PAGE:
Topic 5, Section E, slide 26 of 51


Reforestation

1990

Reforestation

  • Direct human-induced conversion of land that has not been forested for a period of at least 50 years to forested land through planting, seeding and/or the human-induced promotion of natural seed sources

Topic 5, Section E, slide 27 of 51


Defining a forest 1 3

0

10 Canopy Cover 30

100

Defining a forest (1/3)

  • Host country must define a forest within the following guidelines:

    • minimum tree crown cover between 10 and 30%

    • minimum tree height between 2 and 5 metres

    • minimum land area between 0.05 and 1.0 hectare

  • Once chosen, values must remain fixed

Topic 5, Section E, slide 28 of 51


Defining a forest 2 3

Defining a forest (2/3)

  • If a country defines a forest as having trees with 10% or more crown cover and 2 metres high or greater:

    • Eligible:

      • simple agroforest system, such as one based on coffee

    • Non-eligible:

      • enrichment planting of degraded humid forests that will likely have a crown cover greater than 10%

  • This will reduce available ‘Kyoto lands’

Topic 5, Section E, slide 29 of 51


Defining a forest 3 3

Defining a forest (3/3)

  • If a country defines a forest as having trees with crown cover of 30% or more and a height of 5 metres or greater:

    • Eligible:

      • enrichment planting of highly degraded forest

      • agroforests, such as multi-purpose species with added complexity, rubber-based agroforests

      • reforestation that uses trees that can grow and meet the forest definition

    • Non-eligible:

      • simple agroforest system that cannot grow and meet the forest definition

        • for example, to meet 30% crown cover would need about 75 trees to be planted in 0.5 hectares

Topic 5, Section E, slide 30 of 51


How long can a cdm project last crediting period

How long can a CDM project last?(creditingperiod)

  • Two options:

    • fixed – 30 years with no renewal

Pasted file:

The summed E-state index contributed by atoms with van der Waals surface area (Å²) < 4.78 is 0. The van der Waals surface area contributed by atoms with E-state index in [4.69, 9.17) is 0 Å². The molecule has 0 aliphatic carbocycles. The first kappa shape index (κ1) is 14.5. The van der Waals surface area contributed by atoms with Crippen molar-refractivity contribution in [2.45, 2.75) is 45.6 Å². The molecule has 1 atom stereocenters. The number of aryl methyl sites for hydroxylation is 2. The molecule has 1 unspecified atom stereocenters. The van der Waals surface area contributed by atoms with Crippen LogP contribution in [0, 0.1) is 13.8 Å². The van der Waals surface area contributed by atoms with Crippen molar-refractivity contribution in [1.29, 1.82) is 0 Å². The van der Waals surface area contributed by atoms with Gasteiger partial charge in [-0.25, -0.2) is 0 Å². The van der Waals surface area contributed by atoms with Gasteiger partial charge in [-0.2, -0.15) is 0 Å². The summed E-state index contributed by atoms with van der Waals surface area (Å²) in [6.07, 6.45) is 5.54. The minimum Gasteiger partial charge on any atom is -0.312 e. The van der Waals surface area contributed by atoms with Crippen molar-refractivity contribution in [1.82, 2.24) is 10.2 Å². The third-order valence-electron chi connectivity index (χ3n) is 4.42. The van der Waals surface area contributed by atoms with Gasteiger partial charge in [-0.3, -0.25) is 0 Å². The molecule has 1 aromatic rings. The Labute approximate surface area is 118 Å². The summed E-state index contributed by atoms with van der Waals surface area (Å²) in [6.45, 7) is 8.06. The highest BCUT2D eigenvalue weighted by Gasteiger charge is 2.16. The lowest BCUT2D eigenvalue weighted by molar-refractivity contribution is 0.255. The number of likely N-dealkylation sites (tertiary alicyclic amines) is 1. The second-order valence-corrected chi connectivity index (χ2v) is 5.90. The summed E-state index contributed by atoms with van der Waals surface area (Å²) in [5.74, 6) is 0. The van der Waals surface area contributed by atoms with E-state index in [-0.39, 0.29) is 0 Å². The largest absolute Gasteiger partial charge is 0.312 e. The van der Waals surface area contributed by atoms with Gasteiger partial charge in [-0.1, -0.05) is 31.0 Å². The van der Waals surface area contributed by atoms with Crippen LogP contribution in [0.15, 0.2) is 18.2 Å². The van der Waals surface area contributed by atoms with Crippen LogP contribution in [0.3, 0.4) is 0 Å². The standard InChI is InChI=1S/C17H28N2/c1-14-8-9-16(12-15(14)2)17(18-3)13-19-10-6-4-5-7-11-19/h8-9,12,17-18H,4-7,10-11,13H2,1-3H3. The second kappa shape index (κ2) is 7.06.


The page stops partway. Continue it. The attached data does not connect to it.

• renewable – may be a maximum of 20 years and may be renewed twice for a total maximum of 60 years

  • Need to determine if baseline is same or will be updated

Topic 5, Section E, slide 31 of 51


Non permanence

Non-permanence

  • Land-based systems subject to reversal by human and natural disturbances

  • Addressed by concept of ‘rental’ of the service

  • Includes two options – temporary and long-term certified emission reductions (tCER and lCER)

Topic 5, Section E, slide 32 of 51


Forest carbon is a rental service

Forest carbon is a ‘rental’ service

  • tCER expiring at the end of the commitment period following the one in which it was issued

    • in practice it lasts for 5 years at most

  • lCER expiring at the end of the crediting period following the one for which it was issued

    • in practice it can last for 20-30 years and is used in one commitment period in which it was issued

  • Annex 1 countries using the tCER or lCER must replace or retire them before they expire

Topic 5, Section E, slide 33 of 51


Additionality

Additionality

AB = Baseline

AC = Additionality

AD = Leakage

C

  • Fixed: 30 years with no renewal

  • Renewable: may be a maximum of 20 years and may be renewed twice for a total maximum of 60 years

c

Carbon stocks

d

abcd = gain

abef = loss

abcd-abef = net gain

B

b

a

A

D

f

e

t1

t2

Time

Topic 5, Section E, slide 34 of 51


Effect of forest carbon credits on price

Annex 1 demand

Without forest-C

Price (per tonne of carbon)

With forest-C

Lowered price

Quantity (million tonnes)

Effect of forest carbon credits on price

Topic 5, Section E, slide 35 of 51


Transaction costs for forestry projects

Transaction costs for forestry projects

  • Project preparation usually by a consultancy company: US$60,000 to US$180,000

  • Validationby a Designated Operational Entity: Estimated at US$15,000 to US$25,000

  • Registration fee by the Executive Board: For the first 15,000 CERs, projects are charged US$0.10/CER. For anything above 15,000 they are charged US$0.20/CER

  • Monitoring costs: Depends on project size and sample size needed, as well as on monitoring methods and intensity

  • On-going verification by the Designated Operational Entity: US$15 to US$25,000 per audit

  • Issuance fee by the Executive Board: The issuance fee is as above US$0.10/CER for the first 15,000 CERs, and US$0.20/CER for anything above 15,000 CERs

  • Adaptation levy by the Executive Board: 2% of the CERs generated

  • Taxes by the host country: Some countries claim a share of a project’s CERs in exchange for issuing a Letter of Approval that is prerequisite to registration

Topic 5, Section E, slide 36 of 51


Example 5 000 hectares in the philippines 1 3

Annual project cost (2001-2025)

  • Total= US$ 3.4 M

50,000,000

45,000,000

40,000,000

35,000,000

30,000,000

US$

25,000,000

20,000,000

15,000,000

10,000,000

5,000,000

0

1

2

3

4

5

6

7

8

9

10

11

12

13

14

15

16

17

18

19

20

Year

Example: 5,000 hectares in the Philippines (1/3)

Topic 5, Section E, slide 37 of 51